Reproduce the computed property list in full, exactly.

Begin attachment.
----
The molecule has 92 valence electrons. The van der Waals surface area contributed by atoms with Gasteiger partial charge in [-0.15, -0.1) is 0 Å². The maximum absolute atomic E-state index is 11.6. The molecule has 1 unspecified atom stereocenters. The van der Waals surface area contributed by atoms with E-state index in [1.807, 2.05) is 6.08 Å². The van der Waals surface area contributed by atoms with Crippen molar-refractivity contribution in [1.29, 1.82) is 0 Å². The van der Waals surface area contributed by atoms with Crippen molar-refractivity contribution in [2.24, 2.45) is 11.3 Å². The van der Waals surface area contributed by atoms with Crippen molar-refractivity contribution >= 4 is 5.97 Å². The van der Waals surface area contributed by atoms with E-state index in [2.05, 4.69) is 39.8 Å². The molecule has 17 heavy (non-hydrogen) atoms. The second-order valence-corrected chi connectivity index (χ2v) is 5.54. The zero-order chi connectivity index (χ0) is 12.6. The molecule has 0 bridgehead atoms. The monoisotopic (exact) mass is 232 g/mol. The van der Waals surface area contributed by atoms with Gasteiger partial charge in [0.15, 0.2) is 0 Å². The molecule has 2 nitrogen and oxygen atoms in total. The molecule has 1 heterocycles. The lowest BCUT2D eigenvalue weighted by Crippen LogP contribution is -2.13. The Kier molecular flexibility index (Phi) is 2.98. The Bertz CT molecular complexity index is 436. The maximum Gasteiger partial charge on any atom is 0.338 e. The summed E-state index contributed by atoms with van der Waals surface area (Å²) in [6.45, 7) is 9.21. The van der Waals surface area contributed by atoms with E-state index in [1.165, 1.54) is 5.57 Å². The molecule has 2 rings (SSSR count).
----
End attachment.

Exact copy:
The molecule has 92 valence electrons. The van der Waals surface area contributed by atoms with Gasteiger partial charge in [-0.15, -0.1) is 0 Å². The maximum absolute atomic E-state index is 11.6. The molecule has 1 unspecified atom stereocenters. The van der Waals surface area contributed by atoms with E-state index in [1.807, 2.05) is 6.08 Å². The van der Waals surface area contributed by atoms with Crippen molar-refractivity contribution in [1.29, 1.82) is 0 Å². The van der Waals surface area contributed by atoms with Crippen molar-refractivity contribution in [2.24, 2.45) is 11.3 Å². The van der Waals surface area contributed by atoms with Crippen molar-refractivity contribution >= 4 is 5.97 Å². The van der Waals surface area contributed by atoms with E-state index in [2.05, 4.69) is 39.8 Å². The molecule has 17 heavy (non-hydrogen) atoms. The second-order valence-corrected chi connectivity index (χ2v) is 5.54. The zero-order chi connectivity index (χ0) is 12.6. The molecule has 0 bridgehead atoms. The monoisotopic (exact) mass is 232 g/mol. The van der Waals surface area contributed by atoms with Gasteiger partial charge in [0.15, 0.2) is 0 Å². The molecule has 2 nitrogen and oxygen atoms in total. The molecule has 1 heterocycles. The lowest BCUT2D eigenvalue weighted by Crippen LogP contribution is -2.13. The Kier molecular flexibility index (Phi) is 2.98. The Bertz CT molecular complexity index is 436. The maximum Gasteiger partial charge on any atom is 0.338 e. The summed E-state index contributed by atoms with van der Waals surface area (Å²) in [6.45, 7) is 9.21. The van der Waals surface area contributed by atoms with E-state index in [1.165, 1.54) is 5.57 Å². The molecule has 2 rings (SSSR count).